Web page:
Did you know that a child who reads at the level of a student in third grade has an average vocabulary of around 1800 words? The same child may have only about 40-50 sight words in his or her repertoire.
The essential difference is that when children learn to read, they are introduced to new words gradually as they progress through their learning.
Other factors play into this too – how often children read (once per day is best), what types of words and stories they’re reading, and the depth of their understanding, for example – but without mastery of sight words, it’s difficult for kids really to make progress beyond early elementary grades.
What Are Sight Words?
In elementary school, children are introduced to the “sight words” – words like “the,” “a,” “of,” and so on. These are short, simple words with a typical spelling pattern and are easily recognized by learners of all ages.
The list of Sight Words is high-school level for most students. In fact, it is often much higher than they can maintain.
Sight Words are common words that a child is expected to remember. These are essential commonly used words to encourage memory and recognition skills. The child is expected to recognize these words just by seeing them without using any decoding skills—for example, the, of, and, a, an, some, once, etc.
Sight Words are crucial to learning for every child because it helps him read fluently and helps them write with ease. Once a child masters sight words, he will be able to understand half of the text. It eliminates the need to stop and recognize familiar words. Sight words can also be termed as the glue of the sentence.
There are two types of sight words:
- Frequently used
- Non-phonetic words.
Memorizing frequently used words makes reading easier and smoother. Just knowing these words, a child can read 70 to 80 % of children’s storybooks.
Meanwhile, non-phonetic words are words that cannot decode phonetically. They have odd spellings and pronunciations. Studying such words helps a child recognize/differentiate between two similar-looking words. (Example: buy and guy, come and some, etc.).
What Is The Purpose Of Sight Words?
The English language has grown over a million words. There’s s a heated controversy for a decade whether teaching a child to read from sound (phonetic decoding) or sight (visual decoding, look-see-say). Which strategy is the best? Rudolph Flesch’s book “Why Johnny can’t read.” partially settles this controversy.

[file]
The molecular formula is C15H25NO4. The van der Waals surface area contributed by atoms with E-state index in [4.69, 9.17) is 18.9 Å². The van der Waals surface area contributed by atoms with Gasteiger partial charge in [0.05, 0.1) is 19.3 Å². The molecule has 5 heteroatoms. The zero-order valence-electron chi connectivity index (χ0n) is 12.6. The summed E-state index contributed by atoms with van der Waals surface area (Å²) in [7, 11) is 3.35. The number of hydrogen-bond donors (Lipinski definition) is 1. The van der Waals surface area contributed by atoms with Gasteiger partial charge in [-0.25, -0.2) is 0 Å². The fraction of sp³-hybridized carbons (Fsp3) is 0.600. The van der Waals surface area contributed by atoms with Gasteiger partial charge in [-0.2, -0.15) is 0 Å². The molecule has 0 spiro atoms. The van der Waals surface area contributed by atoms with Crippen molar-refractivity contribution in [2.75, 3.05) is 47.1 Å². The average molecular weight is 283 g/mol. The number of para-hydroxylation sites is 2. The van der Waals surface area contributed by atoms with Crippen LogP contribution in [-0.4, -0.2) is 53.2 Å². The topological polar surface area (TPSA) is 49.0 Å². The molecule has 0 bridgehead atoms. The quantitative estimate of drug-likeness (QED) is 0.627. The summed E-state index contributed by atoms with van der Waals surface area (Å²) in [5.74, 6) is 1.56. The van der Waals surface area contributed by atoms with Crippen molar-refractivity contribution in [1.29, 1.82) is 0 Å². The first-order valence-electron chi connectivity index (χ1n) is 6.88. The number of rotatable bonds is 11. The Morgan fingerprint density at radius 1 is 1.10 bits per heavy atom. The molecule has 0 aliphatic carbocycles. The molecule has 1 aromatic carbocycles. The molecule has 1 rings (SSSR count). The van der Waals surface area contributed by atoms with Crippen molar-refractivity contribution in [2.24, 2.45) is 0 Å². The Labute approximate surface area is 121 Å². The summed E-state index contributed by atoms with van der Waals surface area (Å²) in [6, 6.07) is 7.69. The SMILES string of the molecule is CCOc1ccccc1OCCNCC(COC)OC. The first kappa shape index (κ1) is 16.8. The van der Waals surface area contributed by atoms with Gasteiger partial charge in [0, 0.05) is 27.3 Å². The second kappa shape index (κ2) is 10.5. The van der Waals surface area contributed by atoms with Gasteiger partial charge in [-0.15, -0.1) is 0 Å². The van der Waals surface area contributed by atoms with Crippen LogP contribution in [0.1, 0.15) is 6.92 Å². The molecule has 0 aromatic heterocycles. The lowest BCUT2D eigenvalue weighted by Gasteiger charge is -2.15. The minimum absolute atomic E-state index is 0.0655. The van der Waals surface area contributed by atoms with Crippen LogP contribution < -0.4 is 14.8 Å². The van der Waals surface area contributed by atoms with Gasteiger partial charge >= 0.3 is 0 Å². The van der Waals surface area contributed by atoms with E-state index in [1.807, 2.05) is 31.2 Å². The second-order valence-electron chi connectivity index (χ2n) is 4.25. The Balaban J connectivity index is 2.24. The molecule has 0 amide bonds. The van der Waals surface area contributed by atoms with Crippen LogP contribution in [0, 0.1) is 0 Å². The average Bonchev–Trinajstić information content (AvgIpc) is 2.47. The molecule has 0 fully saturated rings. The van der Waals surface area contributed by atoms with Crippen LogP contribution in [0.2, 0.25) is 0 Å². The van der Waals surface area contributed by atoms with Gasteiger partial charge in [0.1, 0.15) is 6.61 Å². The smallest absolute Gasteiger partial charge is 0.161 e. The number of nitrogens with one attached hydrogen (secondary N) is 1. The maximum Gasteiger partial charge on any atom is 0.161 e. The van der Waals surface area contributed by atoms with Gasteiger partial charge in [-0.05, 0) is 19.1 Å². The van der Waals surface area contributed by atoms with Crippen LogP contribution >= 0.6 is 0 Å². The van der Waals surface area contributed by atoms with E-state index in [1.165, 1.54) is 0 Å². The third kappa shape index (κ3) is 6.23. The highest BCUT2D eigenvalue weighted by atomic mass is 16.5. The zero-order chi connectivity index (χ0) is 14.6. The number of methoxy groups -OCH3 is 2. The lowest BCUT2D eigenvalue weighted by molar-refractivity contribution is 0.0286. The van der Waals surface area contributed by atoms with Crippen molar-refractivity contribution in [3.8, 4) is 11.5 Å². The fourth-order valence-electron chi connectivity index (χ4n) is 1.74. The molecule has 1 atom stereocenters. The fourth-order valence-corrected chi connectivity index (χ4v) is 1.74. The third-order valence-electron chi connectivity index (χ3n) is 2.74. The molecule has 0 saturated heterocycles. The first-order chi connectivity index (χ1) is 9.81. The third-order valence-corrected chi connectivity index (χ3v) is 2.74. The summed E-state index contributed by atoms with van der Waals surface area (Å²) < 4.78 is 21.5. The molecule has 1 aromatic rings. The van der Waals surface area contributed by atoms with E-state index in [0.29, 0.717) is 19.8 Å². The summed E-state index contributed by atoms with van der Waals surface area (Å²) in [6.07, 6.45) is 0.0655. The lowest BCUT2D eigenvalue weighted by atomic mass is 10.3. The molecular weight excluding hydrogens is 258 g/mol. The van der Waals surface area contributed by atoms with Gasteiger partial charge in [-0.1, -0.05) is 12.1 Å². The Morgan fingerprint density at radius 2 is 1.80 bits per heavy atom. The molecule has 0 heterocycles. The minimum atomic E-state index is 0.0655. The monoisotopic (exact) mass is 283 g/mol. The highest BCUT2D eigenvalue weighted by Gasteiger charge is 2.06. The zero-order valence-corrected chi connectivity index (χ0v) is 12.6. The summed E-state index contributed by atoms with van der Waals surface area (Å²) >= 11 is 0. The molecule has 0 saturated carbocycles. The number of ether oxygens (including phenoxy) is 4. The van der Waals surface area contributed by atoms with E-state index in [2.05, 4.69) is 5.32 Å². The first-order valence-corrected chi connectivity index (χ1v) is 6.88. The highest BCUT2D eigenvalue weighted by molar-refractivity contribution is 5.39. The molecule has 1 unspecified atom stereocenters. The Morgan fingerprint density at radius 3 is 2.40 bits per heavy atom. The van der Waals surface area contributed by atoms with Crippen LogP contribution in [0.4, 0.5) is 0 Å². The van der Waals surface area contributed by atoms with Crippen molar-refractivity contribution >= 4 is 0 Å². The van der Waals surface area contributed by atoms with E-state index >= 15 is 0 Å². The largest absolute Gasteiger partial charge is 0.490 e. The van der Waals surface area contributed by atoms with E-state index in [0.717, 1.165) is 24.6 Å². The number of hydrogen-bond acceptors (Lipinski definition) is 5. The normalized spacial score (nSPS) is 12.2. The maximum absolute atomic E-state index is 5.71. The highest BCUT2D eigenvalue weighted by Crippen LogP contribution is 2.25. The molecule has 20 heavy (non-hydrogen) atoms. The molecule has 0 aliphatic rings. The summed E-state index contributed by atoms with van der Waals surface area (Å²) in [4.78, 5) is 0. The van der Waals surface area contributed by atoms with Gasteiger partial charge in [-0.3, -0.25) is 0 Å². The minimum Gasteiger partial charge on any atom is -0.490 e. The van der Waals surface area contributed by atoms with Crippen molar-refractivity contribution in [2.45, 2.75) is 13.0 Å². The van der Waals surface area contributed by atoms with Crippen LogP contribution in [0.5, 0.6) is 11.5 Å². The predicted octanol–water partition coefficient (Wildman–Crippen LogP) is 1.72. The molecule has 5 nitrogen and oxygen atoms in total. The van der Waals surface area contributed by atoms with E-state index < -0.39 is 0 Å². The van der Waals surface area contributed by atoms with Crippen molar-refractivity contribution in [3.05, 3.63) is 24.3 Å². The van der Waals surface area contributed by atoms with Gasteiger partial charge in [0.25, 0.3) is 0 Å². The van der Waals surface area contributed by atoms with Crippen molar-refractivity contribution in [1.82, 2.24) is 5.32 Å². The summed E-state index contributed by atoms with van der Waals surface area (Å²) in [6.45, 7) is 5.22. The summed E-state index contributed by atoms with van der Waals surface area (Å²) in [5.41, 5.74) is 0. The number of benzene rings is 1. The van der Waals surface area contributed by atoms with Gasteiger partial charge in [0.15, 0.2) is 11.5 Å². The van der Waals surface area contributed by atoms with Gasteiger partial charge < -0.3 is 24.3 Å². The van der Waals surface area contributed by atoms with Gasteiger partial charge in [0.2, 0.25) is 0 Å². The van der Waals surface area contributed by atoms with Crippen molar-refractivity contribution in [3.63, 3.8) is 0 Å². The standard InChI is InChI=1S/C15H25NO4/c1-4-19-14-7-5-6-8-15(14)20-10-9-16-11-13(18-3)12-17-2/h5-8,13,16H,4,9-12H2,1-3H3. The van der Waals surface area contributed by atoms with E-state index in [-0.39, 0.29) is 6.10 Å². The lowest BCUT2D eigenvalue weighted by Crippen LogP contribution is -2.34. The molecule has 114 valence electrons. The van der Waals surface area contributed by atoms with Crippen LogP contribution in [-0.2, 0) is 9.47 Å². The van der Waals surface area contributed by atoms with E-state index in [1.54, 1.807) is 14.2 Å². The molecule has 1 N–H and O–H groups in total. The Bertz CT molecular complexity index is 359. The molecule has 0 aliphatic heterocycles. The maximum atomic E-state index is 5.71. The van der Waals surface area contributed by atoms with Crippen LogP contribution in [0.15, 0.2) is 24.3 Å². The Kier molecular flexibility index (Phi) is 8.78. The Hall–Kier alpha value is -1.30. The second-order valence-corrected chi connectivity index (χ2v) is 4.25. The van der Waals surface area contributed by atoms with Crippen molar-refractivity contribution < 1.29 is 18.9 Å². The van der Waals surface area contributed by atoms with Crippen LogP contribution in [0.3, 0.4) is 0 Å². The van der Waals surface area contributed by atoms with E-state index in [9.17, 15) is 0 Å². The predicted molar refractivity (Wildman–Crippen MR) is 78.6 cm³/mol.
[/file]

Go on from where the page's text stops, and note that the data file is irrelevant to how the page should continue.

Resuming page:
The thesis concluded that Johnny couldn’t read because he didn’t know phonics. Phonics is an essential part of reading. So, what is the purpose of sight words? Well, about 20-30 % of English words aren’t phonetically regular. These irregular phonetic words are partially decodable using phonics skills.
And, a small percentage of irregular words are entirely not decodable using phonics. These words are non-phonetic words. The majority of sight words don’t follow phonics patterns (relation between letters and their sounds).
Sight words can make reading fluent and quick for your child. Beginning schooling with a strong reading foundation builds your child’s confidence.
If your child has learner sight words, imagine how easy it would be for him to read books and poems.
In the early stages of school, children tend to learn storybooks, poems, and basic picture books. These books have plenty/majority of sight words. Better learning of sight words also helps your child to understand texts easily.
A child needs a conjunction of phonetic and sight words. Suppose a child views a word for the first time; he will try to encounter/tackle it using phonics. When he gets familiar with that word, he will understand it just by sight. Similarly, the more words they see, the less likely they use phonics.
5 Importance of Sight Words in Learning to Read:
- Promotes Reading Comprehension:
Reading/Learning Sight word promotes reading comprehension. Sight Words are words that a child recognizes just by seeing them without any extra strategy to decode.
There are around 220 sight words that makeup approximately 75% (commonly used words) of the books we read. Few percentages of words cannot be decoded using phonics or any other strategy. So, it’s beneficial to memorize such words.